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29 January 2010

Foreshadowing J.D. Salinger

How bizarrely coincidental timing is this? On Wednesday evening, Larry, Carolyn and grandson Jack Dunphy sat talking about J.D. Salinger, Catcher in the Rye and Salinger's seclusion after its publication and then, the next day, I hear a lot about Salinger and Catcher in the Rye and his seclusion after its publication. Jack will be acting in a film based on this book.

For years and years, I knew that book to be a slim paperback volume with a maroon cover all around (front, back & spine). And, then, it was reprinted in white with a rainbow ribbon across one corner. For some time, it was jarring to see this new look, and I was not the only one who thought similarly. And, now, it has a even newer cover. Regardless, all of Salinger's books are backordered by our wholesaler. Death is a good way to sell art.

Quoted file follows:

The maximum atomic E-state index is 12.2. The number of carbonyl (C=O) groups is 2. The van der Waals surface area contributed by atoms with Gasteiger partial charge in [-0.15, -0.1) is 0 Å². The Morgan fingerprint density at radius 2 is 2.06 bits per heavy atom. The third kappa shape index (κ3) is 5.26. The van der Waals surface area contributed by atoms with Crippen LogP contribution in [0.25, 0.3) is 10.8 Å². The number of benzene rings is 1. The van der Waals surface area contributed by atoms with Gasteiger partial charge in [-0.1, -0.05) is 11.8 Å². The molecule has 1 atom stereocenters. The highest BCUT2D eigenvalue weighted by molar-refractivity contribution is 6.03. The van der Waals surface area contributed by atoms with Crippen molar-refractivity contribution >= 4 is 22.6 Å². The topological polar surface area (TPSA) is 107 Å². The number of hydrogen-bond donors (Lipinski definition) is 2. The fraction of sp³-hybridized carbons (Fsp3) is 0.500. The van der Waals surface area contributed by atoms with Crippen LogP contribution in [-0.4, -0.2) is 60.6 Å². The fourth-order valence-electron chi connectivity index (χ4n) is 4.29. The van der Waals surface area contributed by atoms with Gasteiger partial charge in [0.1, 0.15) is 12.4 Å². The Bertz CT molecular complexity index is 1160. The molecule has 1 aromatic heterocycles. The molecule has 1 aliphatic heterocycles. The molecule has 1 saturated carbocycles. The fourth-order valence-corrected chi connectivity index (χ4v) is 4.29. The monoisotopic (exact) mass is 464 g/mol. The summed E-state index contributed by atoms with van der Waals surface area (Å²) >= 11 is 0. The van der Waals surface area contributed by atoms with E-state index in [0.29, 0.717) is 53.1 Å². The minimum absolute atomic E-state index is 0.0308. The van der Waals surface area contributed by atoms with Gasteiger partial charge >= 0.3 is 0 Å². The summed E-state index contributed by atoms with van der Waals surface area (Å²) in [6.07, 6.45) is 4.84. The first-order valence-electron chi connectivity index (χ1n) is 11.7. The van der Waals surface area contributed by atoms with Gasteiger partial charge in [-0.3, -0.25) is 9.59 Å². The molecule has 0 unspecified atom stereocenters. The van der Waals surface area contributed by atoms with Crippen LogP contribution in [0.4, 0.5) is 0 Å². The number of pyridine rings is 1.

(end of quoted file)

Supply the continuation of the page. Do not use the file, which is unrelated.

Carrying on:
His seclusion resulted from the attention that the publication of this book garnered him, or perhaps, it was the culmination and accumulation of burden. The tributes and newscasts all mention that. Significant is what I heard on NPR (National Public Radio's All Things Considered) last night from Betty Eppes who described her rare visit with Salinger:
He said, I refuse to publish. He said there is a marvelous peace in not publishing. He said, there's a stillness. And he said, when you publish, the world thinks you owe them something. He said, if you don't publish, they don't know what you're doing, and he said, you can keep it for yourself.
This is in stark contrast to most writers who want to be published. This feeling of being put upon by the world at large is another facet of the feeling which Orhan Pamuk had upon winning the Nobel Prize for Literature. It is the same feeling of expectation, but while it pushes Pamuk to a "more responsible" writer and not slack on the job of writing, the apparent oppressive pressure was a nightmare to Salinger.

May you RIP, J.D. Salinger, whether or not you were able to do so here on Earth.

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